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A source for healthcare professionals to access the latest data and information on the diagnosis, treatment and management of patients with gut related disorders
Sainsbury A, Sanders D & Ford A. Clin Gastroenterol Hepatol 2013;11:359–365.
A high proportion of patients with coeliac disease (CD) experience symptoms similar to irritable bowel syndrome (IBS).
Using data from cross-sectional surveys and case-control studies, the pooled prevalence of symptoms meeting the criteria for IBS in all patients with CD was 38% (95% CI, 27.0%–50.0%). Prevalence in individual studies varied from 20.0% to 58.4%, with statistically significant heterogeneity between studies (p<0.001).
Using data from case-control studies, including 626 patients with CD and 1,995 controls without CD, the pooled odds ratio (OR) for IBS-type symptoms was signiﬁcantly higher in those with patients with CD compared with controls (5.60; 95% CI, 3.23–9.70). All studies included in the meta-analysis included adherence to a gluten-free diet (GFD); adherence ranged from 62% to 100%. The pooled odds ratio for IBS-type symptoms in patients that were non-adherent to a GFD was 2.69 (95% CI, 0.75–9.56).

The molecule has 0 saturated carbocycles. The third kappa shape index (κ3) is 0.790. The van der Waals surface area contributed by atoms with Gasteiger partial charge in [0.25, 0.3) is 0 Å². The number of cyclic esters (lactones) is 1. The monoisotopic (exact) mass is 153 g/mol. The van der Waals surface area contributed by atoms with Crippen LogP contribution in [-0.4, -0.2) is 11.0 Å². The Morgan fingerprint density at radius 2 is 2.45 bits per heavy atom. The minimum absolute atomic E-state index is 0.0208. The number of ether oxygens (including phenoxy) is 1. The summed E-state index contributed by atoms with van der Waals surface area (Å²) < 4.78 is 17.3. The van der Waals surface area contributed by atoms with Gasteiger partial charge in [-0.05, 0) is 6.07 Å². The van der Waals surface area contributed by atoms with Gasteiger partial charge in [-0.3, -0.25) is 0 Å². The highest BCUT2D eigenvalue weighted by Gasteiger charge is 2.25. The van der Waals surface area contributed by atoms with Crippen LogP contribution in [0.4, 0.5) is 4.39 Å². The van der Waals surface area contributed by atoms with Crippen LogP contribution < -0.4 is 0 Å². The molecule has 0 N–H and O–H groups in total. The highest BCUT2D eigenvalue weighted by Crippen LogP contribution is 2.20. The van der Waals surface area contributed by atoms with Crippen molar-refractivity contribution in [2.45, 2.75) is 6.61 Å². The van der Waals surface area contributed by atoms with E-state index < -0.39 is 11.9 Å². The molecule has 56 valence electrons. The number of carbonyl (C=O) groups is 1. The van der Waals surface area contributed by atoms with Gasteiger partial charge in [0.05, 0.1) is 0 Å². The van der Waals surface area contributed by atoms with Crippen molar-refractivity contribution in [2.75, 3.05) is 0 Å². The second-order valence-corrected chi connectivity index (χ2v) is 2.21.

The pooled OR for IBS-type symptoms in CD patients adherent to a GFD, compared with controls without CD, was 4.28 (95% CI, 1.56–11.75). The pooled OR for symptoms compatible with IBS among CD patients nonadherent to a GFD, compared with controls without CD, was 12.42 (95% CI, 6.84–22.6).
IBS-type symptoms impact the quality of life of patients with CD and symptoms may improve by adopting a GFD. Additional work is required to increase the awareness among clinicians of the high prevalence of IBS-type symptoms in CD, which could lead to improvements in care and quality of life for patients with CD.
Job number: JB57410GBr Date of Preparation: June 2019
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Brief report: length of ileal resection correlates with severity of bile acid malabsorption in Crohn’s disease
In patients with Crohn’s disease who had a prior surgical resection there was a modest correlation between the length of ileal resection and the severity of bile acid malabsorption (BAM), as defined by tauroselcholic (75selenium) acid (SeHCAT) retention values. Response to bile salt sequestrant therapy was not dependent on SeHCAT retention values.
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